Whether it's for a gig at school, a community theater production, or just for fun, the first time you choreograph a dance can be both exhilarating and intimidating. The Young Choreographer's Festival is a platform that helps choreographers ages 18-25 gain experience by giving them a platform to present their work. The festival gives the newcomers a chance to grow as artists as they receive feedback from some of the best in the business. We caught up with eight established choreographers, artistic directors, and instructors who will be mentoring at this year's YCF, to find out what mistakes new choreographers should be aware of when they take on their first choreographic project and—how to avoid them.
Figuring out how to avoid getting cut in a musical theater audition can feel like a mystery. "It's not just about your technique, it's about the whole package of the person," says Justin Bohon, a casting director at Binder Casting, whose clients include The Lion King on Broadway. But how do you present yourself in the best way possible, and avoid making a faux pas that distracts from what's most important—your dancing? Bohon and three other casting directors gave us the scoop on their biggest audition pet peeves.
Ballerina Sara Michelle Murawski and her looooooong legs have taken to the streets. And the grocery store. And the subway. And the Brooklyn Bridge. The reason for her epic journey: A new Insta account, @danceinthebigapple, featuring Murawski and her "ballet twin," Saverio Pescucci, as they dance their way through NYC.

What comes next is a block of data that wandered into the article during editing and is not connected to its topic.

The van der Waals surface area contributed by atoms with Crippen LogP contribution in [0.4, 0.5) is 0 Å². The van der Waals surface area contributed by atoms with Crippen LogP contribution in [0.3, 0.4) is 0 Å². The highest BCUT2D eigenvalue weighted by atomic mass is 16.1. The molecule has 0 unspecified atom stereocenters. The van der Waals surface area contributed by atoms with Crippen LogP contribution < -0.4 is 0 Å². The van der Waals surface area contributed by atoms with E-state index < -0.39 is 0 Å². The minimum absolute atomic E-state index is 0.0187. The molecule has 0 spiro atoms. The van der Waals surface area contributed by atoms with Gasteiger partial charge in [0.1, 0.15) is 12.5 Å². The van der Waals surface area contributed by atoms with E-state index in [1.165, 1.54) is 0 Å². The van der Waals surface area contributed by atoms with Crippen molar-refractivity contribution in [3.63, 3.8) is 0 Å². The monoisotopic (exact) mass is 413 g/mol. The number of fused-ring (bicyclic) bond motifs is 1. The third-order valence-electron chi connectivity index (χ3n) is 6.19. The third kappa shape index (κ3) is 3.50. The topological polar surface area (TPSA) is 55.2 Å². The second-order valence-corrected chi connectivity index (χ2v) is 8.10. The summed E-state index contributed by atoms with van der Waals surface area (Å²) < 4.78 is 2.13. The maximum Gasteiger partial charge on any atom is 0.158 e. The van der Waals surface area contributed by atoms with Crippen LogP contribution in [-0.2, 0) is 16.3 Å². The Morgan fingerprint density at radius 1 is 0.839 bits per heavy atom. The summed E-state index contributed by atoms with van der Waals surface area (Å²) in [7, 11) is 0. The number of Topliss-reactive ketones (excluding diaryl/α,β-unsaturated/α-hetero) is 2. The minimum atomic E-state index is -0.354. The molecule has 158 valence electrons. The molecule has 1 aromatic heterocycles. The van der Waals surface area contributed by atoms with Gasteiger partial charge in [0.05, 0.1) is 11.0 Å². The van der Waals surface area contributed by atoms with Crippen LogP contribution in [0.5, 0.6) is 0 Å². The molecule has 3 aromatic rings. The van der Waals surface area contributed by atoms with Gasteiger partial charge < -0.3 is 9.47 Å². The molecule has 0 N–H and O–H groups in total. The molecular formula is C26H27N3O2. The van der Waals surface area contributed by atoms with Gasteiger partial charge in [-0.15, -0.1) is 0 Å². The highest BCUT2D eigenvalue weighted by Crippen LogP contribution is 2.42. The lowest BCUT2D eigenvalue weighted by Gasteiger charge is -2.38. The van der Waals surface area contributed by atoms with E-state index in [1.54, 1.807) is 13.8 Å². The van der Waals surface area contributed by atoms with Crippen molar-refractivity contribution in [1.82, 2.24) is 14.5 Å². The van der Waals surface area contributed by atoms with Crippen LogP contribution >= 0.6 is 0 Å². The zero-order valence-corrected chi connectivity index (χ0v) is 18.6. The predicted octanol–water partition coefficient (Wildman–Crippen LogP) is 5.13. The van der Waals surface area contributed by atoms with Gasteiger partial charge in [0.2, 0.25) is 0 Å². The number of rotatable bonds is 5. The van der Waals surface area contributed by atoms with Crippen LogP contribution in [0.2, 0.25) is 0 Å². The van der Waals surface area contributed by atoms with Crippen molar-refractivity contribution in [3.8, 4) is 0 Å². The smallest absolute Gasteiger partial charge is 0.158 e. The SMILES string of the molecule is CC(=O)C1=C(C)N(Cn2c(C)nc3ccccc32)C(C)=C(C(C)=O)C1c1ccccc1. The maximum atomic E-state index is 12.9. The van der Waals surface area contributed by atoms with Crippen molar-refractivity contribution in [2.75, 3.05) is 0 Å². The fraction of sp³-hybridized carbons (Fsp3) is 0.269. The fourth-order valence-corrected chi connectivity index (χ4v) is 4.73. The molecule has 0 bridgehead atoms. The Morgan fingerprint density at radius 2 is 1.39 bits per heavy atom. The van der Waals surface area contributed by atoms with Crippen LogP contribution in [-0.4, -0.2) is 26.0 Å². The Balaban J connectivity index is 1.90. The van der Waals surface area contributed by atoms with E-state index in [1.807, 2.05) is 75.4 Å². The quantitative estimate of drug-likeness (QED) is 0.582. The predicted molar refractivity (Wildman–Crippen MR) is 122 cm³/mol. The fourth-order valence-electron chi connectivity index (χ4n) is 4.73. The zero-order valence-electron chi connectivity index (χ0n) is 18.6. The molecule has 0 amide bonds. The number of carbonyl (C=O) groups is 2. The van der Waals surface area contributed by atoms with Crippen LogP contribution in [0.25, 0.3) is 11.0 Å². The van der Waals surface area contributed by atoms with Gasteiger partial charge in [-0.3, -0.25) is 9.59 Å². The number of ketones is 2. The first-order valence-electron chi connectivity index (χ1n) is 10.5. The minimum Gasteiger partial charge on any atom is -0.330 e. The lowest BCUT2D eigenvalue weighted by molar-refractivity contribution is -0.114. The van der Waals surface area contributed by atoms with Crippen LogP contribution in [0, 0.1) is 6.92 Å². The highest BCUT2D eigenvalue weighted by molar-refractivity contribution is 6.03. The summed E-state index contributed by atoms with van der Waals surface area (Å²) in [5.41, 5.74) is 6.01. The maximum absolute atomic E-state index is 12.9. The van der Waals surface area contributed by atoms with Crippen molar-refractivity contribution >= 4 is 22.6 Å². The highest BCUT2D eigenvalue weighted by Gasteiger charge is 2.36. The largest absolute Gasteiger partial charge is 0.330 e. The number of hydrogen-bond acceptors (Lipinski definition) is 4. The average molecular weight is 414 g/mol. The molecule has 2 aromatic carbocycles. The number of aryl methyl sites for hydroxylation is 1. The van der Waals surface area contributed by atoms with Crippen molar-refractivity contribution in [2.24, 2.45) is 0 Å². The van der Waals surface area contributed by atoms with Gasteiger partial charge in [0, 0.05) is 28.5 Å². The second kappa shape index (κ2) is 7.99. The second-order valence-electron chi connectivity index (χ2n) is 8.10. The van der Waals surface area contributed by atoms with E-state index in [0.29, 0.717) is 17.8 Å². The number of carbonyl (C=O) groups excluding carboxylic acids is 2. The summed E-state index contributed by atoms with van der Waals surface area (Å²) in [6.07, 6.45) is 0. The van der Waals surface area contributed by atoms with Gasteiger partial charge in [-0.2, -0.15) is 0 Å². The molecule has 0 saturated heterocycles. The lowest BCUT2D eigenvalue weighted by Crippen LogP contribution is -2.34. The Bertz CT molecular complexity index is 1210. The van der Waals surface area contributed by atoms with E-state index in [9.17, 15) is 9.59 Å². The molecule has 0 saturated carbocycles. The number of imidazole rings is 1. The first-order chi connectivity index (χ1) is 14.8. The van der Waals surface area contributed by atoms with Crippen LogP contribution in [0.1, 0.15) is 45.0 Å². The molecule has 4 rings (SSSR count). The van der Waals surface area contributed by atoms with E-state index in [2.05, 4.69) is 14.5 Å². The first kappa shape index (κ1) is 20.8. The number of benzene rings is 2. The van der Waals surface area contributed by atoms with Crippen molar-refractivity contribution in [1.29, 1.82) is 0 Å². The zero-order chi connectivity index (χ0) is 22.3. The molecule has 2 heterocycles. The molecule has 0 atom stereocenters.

Ballerina Whitney Jensen's incredible lines and extraordinary grace have captivated audiences around the world. At 10, Jensen won the silver medal at the Youth America Grand Prix NYC finals, and at age 16, she was the first American to win the highest possible distinction at the Varna International Ballet Competition. Jensen started dancing in Salt Lake City, UT, at The Dance Club, followed by The Jacqueline College School of Classical Ballet and Ballet West Academy. When she was 11 and 12, she performed as Clara in the Radio City Christmas Spectacular in NYC, and, after, moved to the Big Apple to train full-time at Valentina Kozlova's Dance Conservatory of New York. She joined Boston Ballet in 2009 and became one of the company's youngest principals in 2014. In 2015, Jensen took a short break from ballet before accepting an offer with the Norwegian National Ballet, where she's currently a soloist. —Courtney Bowers
"So You Think You Can Dance" is often a launching pad for a dancer's career. While many "SYT" alums go on to perform for iconic artists or join high-profile companies, some also become choreographers—and a few even come full-circle, making dances for the show where it all began. Here are 8 talented choreographers who got their start as "SYTYCD" hopefuls.
The school year is winding down, which means our favorite time of year is approaching: summer intensive season! Whether you're attending a dance program that spans three weeks or two months, set in a big city or close to home, here's advice from the experts on how to make it your best one yet.
"So You Think You Can Dance" just kicked off Season 15 with a fabulous audition episode. Unfortunately, as always, some of the gifted dancers we just met won't make it to the live shows. In fact, so many talented artists have tried out for "SYT," it can be hard to remember standout auditionees from the past who didn't reach the Top 20. But many of them have gone on to have fantastic careers. Here are five amazing dancers who you probably don't remember auditioning for "SYTYCD."
"So You Think You Can Dance" has everything a dance show needs: crazy judges, incredible talent, famous choreographers, and heartwarming stories. Whether you're on your second season or your 15th, if you're a true "SYTYCD" fan, you can relate to the following signs of true-blue fandom.